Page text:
Depression can be common with HS disease.
When you’re diagnosed with a serious health condition, you may feel anxious and nervous about the future, or even more than just a little overwhelmed—you might feel depressed.
According to psychiatrist Susan Samuels, MD, depression can be triggered by many things, but one common source is a chronic medical illness.
For example, the inflammatory skin condition hidradenitis suppurativa (HS) causes symptoms that make patients more vulnerable to depression. HS patients often feel physically ill, which can be exhausting and discouraging to experience regularly. HS skin cysts can also be quite visible, and it’s common and normal for patients to feel shameful or embarrassed. Medication for HS often has side effects that can make patients feel depressed.
Finally, like virtually all medical conditions, the daily challenges imposed by the illness can take a toll on the patient, leading them to feel chronically hopeless and unmotivated.
If you or someone you know appears to be depressed because of a chronic medical illness like HS disease, you may want to meet with a mental health professional. These experts are skilled at dealing with the emotions and stress involved in living with a chronic health condition. To reduce your symptoms of depression, mental health professionals can help you find effective and healthy ways to cope with your illness.
Dr. Samuels is an assistant professor of clinical psychiatry and clinical pediatrics at Weill Cornell Medicine and an assistant attending psychiatrist at NewYork-Presbyterian Hospital.
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I'm Doctor Susan Samuels,
and I'm a psychiatrist at
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New York Presbyterian Hospital,
Weill Cornell Medical Center.
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I treat people with a whole host of mental
health concerns including things like
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anxiety and depression.
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So what we know about depression is
there can be pretty clear triggers,
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that trigger can be a medical illness.
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HS is one of those conditions where you
can have lots of moments during flares or
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you're physically feeling unwell.
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There's physical evidence of your flareup,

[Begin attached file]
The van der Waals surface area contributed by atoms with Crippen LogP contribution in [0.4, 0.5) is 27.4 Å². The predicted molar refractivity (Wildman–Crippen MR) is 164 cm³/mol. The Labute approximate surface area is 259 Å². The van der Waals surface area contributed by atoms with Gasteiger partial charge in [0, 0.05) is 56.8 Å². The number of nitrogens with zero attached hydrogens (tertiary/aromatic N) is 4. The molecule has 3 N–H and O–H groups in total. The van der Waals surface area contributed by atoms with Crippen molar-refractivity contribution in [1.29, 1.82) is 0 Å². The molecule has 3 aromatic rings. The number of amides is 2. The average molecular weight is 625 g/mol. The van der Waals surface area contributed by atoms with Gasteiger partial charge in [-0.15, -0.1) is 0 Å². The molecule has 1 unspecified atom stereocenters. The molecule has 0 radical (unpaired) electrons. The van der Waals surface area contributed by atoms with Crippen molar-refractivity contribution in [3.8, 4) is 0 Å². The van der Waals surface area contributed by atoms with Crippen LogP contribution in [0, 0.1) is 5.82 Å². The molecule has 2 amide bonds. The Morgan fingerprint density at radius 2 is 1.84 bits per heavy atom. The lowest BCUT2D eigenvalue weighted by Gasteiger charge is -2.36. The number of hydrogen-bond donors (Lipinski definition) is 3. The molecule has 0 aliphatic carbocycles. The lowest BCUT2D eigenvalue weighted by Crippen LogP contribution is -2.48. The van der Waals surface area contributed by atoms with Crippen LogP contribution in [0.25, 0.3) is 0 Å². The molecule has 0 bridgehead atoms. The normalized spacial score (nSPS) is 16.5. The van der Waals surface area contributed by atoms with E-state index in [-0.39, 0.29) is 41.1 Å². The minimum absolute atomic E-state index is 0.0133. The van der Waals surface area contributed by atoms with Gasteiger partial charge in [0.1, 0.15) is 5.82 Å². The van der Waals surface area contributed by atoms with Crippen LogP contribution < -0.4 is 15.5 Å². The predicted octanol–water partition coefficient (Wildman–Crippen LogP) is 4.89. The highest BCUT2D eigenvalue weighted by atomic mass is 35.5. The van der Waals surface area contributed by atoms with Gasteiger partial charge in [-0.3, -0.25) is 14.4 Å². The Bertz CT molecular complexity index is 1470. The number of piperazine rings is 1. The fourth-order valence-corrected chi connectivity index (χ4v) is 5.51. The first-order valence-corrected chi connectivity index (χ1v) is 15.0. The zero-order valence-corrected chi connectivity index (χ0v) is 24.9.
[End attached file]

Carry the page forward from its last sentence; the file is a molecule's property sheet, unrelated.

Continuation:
and sometimes even there
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are side effects to the medications
you're using to treat your flares.
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There is a difference between
just kind of feeling down and
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feeling depressed to the point
that you really should get help.
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So, you might notice if
you’re feeling down and
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depressed an overwhelming
sense of sadness.
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Not just the sadness that you've
felt from time to time before, but
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it is really overwhelming.
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And sometimes, people will sleep a little
bit more, eat a little bit more or less,
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not spend as much time with their friends,
not maybe even go to work at times.
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It maybe really important to speak to
a mental health professional about your
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coping with the emotional struggles
you're dealing with as it relates to HS.
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And a lot of times it's really important
to see a mental health professional to
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get that help that will sort
of round out the treatment.
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Mental health professional,
dermatologists, primary care doctors,
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can all be very helpful in dealing
with some of these reactions.
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And, it is important to not feel
embarrassed about asking for that help.
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